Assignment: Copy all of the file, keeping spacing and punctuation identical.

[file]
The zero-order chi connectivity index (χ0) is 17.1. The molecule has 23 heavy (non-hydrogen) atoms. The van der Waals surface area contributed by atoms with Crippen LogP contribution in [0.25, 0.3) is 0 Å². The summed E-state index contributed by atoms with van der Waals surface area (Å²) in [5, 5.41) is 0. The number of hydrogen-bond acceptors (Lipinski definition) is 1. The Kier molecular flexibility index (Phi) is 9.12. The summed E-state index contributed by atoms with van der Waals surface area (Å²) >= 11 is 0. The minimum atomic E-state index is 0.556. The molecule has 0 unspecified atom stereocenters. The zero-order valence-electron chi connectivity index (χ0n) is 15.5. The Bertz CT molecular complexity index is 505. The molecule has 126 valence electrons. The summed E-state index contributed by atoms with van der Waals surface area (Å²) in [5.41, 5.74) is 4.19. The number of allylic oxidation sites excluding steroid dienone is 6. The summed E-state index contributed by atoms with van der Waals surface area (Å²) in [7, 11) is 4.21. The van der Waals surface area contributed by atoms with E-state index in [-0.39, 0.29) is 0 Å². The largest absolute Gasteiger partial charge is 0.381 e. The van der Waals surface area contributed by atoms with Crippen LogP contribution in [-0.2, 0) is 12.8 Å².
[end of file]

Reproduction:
The zero-order chi connectivity index (χ0) is 17.1. The molecule has 23 heavy (non-hydrogen) atoms. The van der Waals surface area contributed by atoms with Crippen LogP contribution in [0.25, 0.3) is 0 Å². The summed E-state index contributed by atoms with van der Waals surface area (Å²) in [5, 5.41) is 0. The number of hydrogen-bond acceptors (Lipinski definition) is 1. The Kier molecular flexibility index (Phi) is 9.12. The summed E-state index contributed by atoms with van der Waals surface area (Å²) >= 11 is 0. The minimum atomic E-state index is 0.556. The molecule has 0 unspecified atom stereocenters. The zero-order valence-electron chi connectivity index (χ0n) is 15.5. The Bertz CT molecular complexity index is 505. The molecule has 126 valence electrons. The summed E-state index contributed by atoms with van der Waals surface area (Å²) in [5.41, 5.74) is 4.19. The number of allylic oxidation sites excluding steroid dienone is 6. The summed E-state index contributed by atoms with van der Waals surface area (Å²) in [7, 11) is 4.21. The van der Waals surface area contributed by atoms with E-state index in [-0.39, 0.29) is 0 Å². The largest absolute Gasteiger partial charge is 0.381 e. The van der Waals surface area contributed by atoms with Crippen LogP contribution in [-0.2, 0) is 12.8 Å².